Nokia is known to do stupid things from time to time – like releasing their flagship model on a day when most stores are closed. However, this time they might have even outdone themselves.
Yesterday, Nokia unveiled its new flagship – the Lumia 920. To be honest, the 920 seems to be a great device. It has reassuring build quality, elegant styling, capable hardware, and stunning imaging capabilities. The Lumia 920 features an 8-megapixel camera with moving parts that promises to offer outstanding low light photography, and digital-camera like optical image stabilization. Nokia even created a video to show off the 920’s photography chops.
The trouble is that most of the things you see in the video embedded above is fake. If you look closely, in one of the trailer windows you can spot a reflection of the camera crew. The video was definitely not shot by a guy riding on a bicycle. In fact, it wasn’t even shot with a Lumia. As you can see in the image embedded below, the camera man is clearly using a professional camera and not a smartphone.
Once exposed as a cheater, Nokia was quick to own up to its mistake. It apologized “for the confusion”, and admitted that the video was “not shot with a Lumia 920”.
Unfortunately for Nokia, that wasn’t the end of story. An enterprising blogger, Youssef Sarhan, spotted several oddities with the one of the pictures that Nokia is touting as a Lumia 920 sample snap. Check the light sources in the image below. Notice the diffraction patterns? That’s the kind of diffraction pattern you would expect from a prosumer camera or a DSLR. A smartphone camera is likely to produce a simplistic diffraction pattern like we see in the second image embedded below. To make things further damning for Nokia, a Hacker News user shared a snap taken during Nokia’s photoshoots, which clearly shows a DSLR being used by Nokia.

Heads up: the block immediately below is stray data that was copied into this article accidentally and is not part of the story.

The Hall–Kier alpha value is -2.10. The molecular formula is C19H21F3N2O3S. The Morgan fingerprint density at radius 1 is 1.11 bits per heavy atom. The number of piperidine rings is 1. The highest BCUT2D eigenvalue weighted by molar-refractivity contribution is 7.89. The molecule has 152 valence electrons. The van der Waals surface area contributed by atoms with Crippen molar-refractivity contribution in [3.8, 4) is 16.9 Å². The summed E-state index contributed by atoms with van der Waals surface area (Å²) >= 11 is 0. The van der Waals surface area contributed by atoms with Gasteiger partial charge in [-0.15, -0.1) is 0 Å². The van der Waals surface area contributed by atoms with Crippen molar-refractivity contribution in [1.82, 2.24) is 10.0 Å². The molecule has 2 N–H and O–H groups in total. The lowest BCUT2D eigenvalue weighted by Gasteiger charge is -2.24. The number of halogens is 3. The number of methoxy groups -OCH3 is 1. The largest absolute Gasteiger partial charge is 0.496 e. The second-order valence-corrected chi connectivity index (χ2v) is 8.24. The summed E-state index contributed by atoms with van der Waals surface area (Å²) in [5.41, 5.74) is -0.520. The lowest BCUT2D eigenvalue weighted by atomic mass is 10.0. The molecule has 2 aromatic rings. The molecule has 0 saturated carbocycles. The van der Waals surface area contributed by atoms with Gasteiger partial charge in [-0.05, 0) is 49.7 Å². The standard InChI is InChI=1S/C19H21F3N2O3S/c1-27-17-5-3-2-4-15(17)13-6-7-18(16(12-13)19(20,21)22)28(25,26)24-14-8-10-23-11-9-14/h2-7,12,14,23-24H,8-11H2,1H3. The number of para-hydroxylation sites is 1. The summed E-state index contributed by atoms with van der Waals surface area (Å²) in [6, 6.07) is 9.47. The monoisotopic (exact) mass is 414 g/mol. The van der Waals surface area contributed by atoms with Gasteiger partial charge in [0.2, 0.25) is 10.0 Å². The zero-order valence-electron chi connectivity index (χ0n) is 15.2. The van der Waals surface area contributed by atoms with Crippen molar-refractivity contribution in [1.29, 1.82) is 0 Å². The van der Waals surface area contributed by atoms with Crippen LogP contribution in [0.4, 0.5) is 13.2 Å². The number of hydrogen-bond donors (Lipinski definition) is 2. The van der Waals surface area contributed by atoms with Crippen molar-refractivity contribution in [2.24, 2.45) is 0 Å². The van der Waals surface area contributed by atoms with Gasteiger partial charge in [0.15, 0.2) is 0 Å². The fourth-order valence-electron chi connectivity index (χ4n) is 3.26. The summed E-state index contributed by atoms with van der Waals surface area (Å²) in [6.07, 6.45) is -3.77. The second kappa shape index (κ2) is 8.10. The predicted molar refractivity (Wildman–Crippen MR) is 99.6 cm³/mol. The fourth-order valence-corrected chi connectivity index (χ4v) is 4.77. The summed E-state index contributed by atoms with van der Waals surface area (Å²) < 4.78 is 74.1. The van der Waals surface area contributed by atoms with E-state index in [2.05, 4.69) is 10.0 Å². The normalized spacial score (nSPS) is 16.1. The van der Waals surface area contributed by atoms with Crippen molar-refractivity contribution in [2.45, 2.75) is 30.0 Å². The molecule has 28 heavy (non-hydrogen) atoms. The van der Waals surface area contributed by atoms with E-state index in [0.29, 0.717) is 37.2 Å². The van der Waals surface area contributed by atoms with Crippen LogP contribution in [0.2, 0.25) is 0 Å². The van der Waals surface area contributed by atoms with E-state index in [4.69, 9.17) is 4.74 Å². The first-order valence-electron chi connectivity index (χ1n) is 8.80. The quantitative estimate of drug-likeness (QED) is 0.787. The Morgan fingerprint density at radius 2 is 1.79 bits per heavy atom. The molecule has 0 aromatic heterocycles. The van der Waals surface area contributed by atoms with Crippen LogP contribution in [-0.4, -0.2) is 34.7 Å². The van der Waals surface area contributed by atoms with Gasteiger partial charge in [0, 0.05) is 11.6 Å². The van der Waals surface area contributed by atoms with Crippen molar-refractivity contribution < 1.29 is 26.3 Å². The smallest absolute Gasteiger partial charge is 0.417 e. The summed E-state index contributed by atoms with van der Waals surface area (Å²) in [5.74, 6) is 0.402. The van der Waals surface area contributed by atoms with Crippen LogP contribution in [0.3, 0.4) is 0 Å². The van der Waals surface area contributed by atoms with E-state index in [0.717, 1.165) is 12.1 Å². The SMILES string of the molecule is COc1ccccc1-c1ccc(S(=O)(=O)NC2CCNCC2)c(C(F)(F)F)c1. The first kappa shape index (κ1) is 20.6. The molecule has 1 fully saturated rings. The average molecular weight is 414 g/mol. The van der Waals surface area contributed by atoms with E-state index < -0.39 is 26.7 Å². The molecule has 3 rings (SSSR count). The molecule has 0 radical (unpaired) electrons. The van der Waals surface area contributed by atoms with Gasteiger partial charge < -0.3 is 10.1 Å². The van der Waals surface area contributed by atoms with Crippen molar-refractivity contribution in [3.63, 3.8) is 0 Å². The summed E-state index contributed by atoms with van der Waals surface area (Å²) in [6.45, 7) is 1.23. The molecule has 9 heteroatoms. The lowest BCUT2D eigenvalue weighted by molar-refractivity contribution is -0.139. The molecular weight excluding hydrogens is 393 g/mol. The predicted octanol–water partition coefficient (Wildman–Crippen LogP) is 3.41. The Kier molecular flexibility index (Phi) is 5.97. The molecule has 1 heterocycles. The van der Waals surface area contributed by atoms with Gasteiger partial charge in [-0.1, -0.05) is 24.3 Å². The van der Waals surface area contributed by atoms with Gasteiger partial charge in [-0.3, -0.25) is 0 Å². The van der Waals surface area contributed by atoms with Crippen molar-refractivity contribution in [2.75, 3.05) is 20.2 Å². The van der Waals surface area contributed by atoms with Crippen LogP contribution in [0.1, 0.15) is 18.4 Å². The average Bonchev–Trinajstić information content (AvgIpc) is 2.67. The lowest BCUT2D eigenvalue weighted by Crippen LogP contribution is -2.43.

What makes Nokia’s decision to fudge sample videos and images taken by the Lumia 920 so ridiculous is the fact that the 920 actually takes brilliant images. Everyone who managed to get their hands on the prototype came away impressed with Lumia’s low-light capturing abilities. Nokia could have shared “real” camera samples and comparisons with the iPhone 4S and Galaxy S3, and everyone would have still been impressed. However, they just couldn’t resist the temptation of faking the samples to make the Lumia seem out of the world.